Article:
New Question 24/1 Strategies and policies for the proper disposal or reuse of telecommunications/ICT waste material

1 Statement of the situation or problem

The growth of telecommunications/ICT, especially in developing countries has been exponential in recent years. For instance, between 2002 and 2007, the mobile phone penetration in the Americas region grew from 19 to 70 terminals per 100 inhabitants. Globally, the share of mobile phone subscriptions in developing countries, increased by 20 percentage points, from 44% to 64% over the same period of time.

The growth of electrical and electronic equipment and their peripherals, as well as continuous updating of technology, has generated a non-negligible growth of telecommunications/ICT waste. It is estimated that every year are generated between 20 and 50 million tonnes of telecommunications/ICT waste worldwide. However, recycling and responsible disposal of telecommunications/ICT waste is found at low levels, making it difficult to even find figures on this issue at regional level.

The consequences of not carrying out a proper recycling or disposal generated environmental problems of a large magnitude, especially for developing countries.

Given the exponential growth of telecommunications/ICT terminals associated with the high turnover of them, as well as technological advances make it imperative to advance in the immediate future actions to prevent environmental catastrophe that would be generated in developing countries if it does not produce an adequate regulatory framework and work for policies that address this problem.

2 Question or issue for study

Strategies to develop a responsible approach and integral treatment of telecommunications/ICT waste: policy and regulatory actions required in developing countries in close collaboration with ITU-T Study Group 5.

3 Expected output

The final result expected is submitting a report with recommendations and actions to be taken by developing countries to implement a comprehensive system of management of telecommunications/ICT waste.

This final report should contain the technical classification of e-waste related to telecommunications/ICT policy recommendations and regulatory proposals, economic models and methods of financing for developing countries, mainly government and regulatory entities.

4 Timing

Two years with an interim report by 2012, and a final report by 2013.

5 Proposers/sponsors

Ministry of Information and Communications Technologies, Columbia. Office of Communications.

6 Sources of input

  • Member States

  • Sector Members

  • Associate Members.

7 Target audience


Developed countries

Developing countries1

Telecom policy-makers



Telecom regulators



Service providers/operators







a) Target audience Who specifically will use the output

Telecom regulators, telecom policy makers, service providers/operators and manufacturers, principally of developing countries and LDCs.

b) Proposed methods for the implementation of the results

A set of guidelines and recommendations about the strategies to approach a responsible and integral treatment of waste related to telecommunications/ICTs: policy and regulatory actions required in developing countries and LDCs.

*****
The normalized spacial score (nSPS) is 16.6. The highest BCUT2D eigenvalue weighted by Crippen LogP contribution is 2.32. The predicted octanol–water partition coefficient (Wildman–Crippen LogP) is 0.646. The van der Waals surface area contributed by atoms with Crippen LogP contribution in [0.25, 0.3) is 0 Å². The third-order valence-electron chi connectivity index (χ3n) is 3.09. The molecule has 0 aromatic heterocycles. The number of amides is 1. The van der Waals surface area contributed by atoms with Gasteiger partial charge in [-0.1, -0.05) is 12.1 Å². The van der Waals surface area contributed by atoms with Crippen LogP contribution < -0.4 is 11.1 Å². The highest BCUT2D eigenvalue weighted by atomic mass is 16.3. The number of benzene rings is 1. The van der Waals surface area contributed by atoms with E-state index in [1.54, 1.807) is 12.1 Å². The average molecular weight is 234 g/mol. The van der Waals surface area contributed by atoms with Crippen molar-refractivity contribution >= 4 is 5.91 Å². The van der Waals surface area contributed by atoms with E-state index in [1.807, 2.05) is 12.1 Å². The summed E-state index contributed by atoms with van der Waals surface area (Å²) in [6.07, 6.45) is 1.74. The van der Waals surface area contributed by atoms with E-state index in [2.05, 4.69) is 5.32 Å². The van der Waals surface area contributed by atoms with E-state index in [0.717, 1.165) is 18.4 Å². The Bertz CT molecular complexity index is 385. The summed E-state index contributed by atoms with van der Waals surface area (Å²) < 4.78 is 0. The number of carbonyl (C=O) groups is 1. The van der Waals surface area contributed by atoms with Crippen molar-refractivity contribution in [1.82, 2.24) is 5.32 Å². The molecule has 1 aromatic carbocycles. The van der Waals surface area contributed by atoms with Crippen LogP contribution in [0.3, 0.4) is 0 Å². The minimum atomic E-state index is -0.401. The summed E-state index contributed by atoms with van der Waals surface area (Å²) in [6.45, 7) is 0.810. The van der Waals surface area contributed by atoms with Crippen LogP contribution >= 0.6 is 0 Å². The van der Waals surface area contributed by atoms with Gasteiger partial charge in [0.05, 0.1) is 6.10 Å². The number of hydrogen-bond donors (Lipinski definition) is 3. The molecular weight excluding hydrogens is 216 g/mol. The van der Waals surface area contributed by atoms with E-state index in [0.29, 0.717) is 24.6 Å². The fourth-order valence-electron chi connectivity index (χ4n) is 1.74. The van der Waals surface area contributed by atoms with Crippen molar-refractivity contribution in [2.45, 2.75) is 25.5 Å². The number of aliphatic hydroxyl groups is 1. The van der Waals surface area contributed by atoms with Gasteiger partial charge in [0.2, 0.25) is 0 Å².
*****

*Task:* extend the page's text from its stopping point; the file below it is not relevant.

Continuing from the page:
This Guide could be implemented by the developing countries and LDCs, as well as operators and manufacturers in the establishment of actions for a responsible and integral treatment of waste related to telecommunications/ICTs.

8 Proposed methods of handling the Question or issue

a) How?

1) Within a Study Group:

It is proposed to perform the following tasks within the Study Group 1:

  1. Technical classification of telecommunications/ICT waste, according to the components and hazardous substances.

  2. Identify and assess the problems of the countries and/or regions in the implementation of a comprehensive system of management of telecommunications/ICT waste.

  3. Experiences of various developed and developing countries, as well as manufacturers and operators in the comprehensive management of telecommunications/ICT waste, including policy, regulatory, economic studies, methods of financing, among others.

  4. Examine how the transfer of information and knowledge, training and skills development in people and institutions can strengthen the ability of countries to manage the handling of telecommunications/ICT waste. Browse effective systems for sharing information that assists in these tasks.

2) Within regular BDT activity:

Programmes 

Projects 

Expert consultants 

3) In other ways describe (e.g. regional, within other organizations, jointly with other organizations, etc.) 

b) Why?

To have the set of guidelines it would be necessary to have the experience of the different countries, operators and manufacturers, as well as different organizations related with the topic who could provide information.

The Study Group must develop questionnaires and the set of Guidelines.

9 Coordination

  • regular ITU-D activities;

  • other Study Group Questions or issues;

  • regional organizations, as appropriate;

  • work in progress in the other ITU Sectors.

10 BDT programme link

To be completed.

11 Other relevant information

Word 2007  -  Adobe PDF

1 This includes least developed countries (LDCs), small island developing states (SIDS), landlocked developing countries (LLDCs) and countries with economies in transition.